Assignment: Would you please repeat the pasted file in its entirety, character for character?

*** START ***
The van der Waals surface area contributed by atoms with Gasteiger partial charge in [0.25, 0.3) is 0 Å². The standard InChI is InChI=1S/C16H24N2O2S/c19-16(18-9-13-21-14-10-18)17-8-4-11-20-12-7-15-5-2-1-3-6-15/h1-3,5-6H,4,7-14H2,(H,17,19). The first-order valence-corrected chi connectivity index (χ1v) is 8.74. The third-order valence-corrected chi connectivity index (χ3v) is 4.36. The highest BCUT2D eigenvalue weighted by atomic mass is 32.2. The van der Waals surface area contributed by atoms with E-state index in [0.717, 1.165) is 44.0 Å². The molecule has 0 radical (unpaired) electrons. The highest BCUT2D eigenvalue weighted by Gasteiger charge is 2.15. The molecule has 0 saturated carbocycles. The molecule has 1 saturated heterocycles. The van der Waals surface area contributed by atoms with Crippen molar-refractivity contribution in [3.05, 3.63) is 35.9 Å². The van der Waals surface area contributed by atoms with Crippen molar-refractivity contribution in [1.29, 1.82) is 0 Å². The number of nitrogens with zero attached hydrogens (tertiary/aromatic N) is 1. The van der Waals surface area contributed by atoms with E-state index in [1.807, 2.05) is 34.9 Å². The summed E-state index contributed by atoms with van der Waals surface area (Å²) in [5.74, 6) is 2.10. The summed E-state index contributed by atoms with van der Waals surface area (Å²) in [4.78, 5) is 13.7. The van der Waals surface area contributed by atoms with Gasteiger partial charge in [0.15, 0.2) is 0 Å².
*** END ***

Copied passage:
The van der Waals surface area contributed by atoms with Gasteiger partial charge in [0.25, 0.3) is 0 Å². The standard InChI is InChI=1S/C16H24N2O2S/c19-16(18-9-13-21-14-10-18)17-8-4-11-20-12-7-15-5-2-1-3-6-15/h1-3,5-6H,4,7-14H2,(H,17,19). The first-order valence-corrected chi connectivity index (χ1v) is 8.74. The third-order valence-corrected chi connectivity index (χ3v) is 4.36. The highest BCUT2D eigenvalue weighted by atomic mass is 32.2. The van der Waals surface area contributed by atoms with E-state index in [0.717, 1.165) is 44.0 Å². The molecule has 0 radical (unpaired) electrons. The highest BCUT2D eigenvalue weighted by Gasteiger charge is 2.15. The molecule has 0 saturated carbocycles. The molecule has 1 saturated heterocycles. The van der Waals surface area contributed by atoms with Crippen molar-refractivity contribution in [3.05, 3.63) is 35.9 Å². The van der Waals surface area contributed by atoms with Crippen molar-refractivity contribution in [1.29, 1.82) is 0 Å². The number of nitrogens with zero attached hydrogens (tertiary/aromatic N) is 1. The van der Waals surface area contributed by atoms with E-state index in [1.807, 2.05) is 34.9 Å². The summed E-state index contributed by atoms with van der Waals surface area (Å²) in [5.74, 6) is 2.10. The summed E-state index contributed by atoms with van der Waals surface area (Å²) in [4.78, 5) is 13.7. The van der Waals surface area contributed by atoms with Gasteiger partial charge in [0.15, 0.2) is 0 Å².